The new tariff policy comes as Beijing seeks to secure its imports of agricultural products, minerals and hydrocarbons, amid severe disruptions to global supply chains.
China has removed since Thursday, September 1, customs duties on 98% of products imported from 16 least developed countries, including nine from Africa.
Announced last August, the new tariff policy covers imports from the Central African Republic, Chad, Djibouti, Eritrea, Guinea, Mozambique, Rwanda, Sudan and Togo, as well as seven other countries located in Asia and the South Pacific region.
This tariff dismantling follows the announcement by Chinese President Xi Jinping, during the 8th Ministerial Conference of the Forum on China-Africa Cooperation (FOCAC 8) held in Dakar in November 2021, of Beijing’s intention to increase its imports of agricultural products from Africa. The Chinese leader then indicated that the objective was to increase the important Chinese from the African continent to 100 billion dollars per year from 2022, then to 300 billion dollars per year by 2035.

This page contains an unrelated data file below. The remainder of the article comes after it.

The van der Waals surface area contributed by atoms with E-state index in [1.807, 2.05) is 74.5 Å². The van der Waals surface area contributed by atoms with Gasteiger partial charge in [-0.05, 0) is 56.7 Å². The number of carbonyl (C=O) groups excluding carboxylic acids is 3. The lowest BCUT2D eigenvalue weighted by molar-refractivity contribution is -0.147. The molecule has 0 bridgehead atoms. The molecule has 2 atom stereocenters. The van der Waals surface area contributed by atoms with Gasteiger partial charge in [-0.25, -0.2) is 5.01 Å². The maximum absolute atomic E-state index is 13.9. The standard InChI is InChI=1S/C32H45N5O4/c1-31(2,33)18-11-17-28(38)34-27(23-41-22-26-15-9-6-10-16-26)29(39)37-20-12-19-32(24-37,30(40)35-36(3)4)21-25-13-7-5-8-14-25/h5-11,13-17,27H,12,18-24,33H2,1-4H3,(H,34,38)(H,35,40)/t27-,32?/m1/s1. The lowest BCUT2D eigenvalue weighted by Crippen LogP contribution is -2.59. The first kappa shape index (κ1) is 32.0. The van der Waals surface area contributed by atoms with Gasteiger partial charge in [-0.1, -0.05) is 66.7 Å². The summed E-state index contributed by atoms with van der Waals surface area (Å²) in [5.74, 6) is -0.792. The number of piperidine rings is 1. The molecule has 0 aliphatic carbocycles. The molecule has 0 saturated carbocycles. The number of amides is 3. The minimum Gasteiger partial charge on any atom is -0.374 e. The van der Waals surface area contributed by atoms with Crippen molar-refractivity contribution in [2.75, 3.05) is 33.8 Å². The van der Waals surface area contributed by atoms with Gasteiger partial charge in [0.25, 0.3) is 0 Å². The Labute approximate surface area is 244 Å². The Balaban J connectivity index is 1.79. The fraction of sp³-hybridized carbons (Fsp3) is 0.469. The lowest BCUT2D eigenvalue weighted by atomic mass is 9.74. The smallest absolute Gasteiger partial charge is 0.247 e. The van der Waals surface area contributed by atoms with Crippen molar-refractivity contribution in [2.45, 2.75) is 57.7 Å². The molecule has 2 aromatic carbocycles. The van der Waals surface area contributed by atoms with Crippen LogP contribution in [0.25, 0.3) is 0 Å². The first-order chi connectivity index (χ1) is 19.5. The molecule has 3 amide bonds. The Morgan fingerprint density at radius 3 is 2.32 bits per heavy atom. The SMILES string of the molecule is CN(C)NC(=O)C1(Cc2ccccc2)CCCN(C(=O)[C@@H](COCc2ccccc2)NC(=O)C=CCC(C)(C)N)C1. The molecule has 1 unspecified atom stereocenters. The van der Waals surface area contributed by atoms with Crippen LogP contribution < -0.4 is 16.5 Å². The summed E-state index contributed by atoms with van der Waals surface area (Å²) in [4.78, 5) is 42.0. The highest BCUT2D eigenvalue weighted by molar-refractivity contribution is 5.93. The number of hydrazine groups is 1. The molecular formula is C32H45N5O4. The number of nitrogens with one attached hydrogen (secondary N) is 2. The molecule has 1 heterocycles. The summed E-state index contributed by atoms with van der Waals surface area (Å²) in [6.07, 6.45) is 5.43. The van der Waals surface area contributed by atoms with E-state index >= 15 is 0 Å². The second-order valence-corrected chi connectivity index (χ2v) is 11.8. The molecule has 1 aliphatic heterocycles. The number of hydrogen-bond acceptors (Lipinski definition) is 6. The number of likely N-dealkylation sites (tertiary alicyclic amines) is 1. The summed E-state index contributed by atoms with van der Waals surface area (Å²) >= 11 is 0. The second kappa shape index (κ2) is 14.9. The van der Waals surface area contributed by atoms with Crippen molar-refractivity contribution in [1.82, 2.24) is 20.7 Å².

According to data published in mid-August by the General Administration of Chinese Customs, trade between the Middle Kingdom and Africa reached 137.4 billion dollars in the first half of 2022, up 16.6% compared to the same period of 2021.
Between January 1 and June 30 this year, Chinese imports from Africa increased 19.1% year-on-year to $60.6 billion. During the same period, China’s exports to the African continent amounted to 76.8 billion dollars. This represents an increase of 14.7% over one year.
Most Chinese exports to Africa are finished goods (textiles, machinery, electronics, etc.) while African exports to the Middle Kingdom are dominated by raw materials and unprocessed products, hence a trade surplus in favor of China.
In 2021, trade between China and Africa grew by 35.3% year-on-year to $254.3 billion.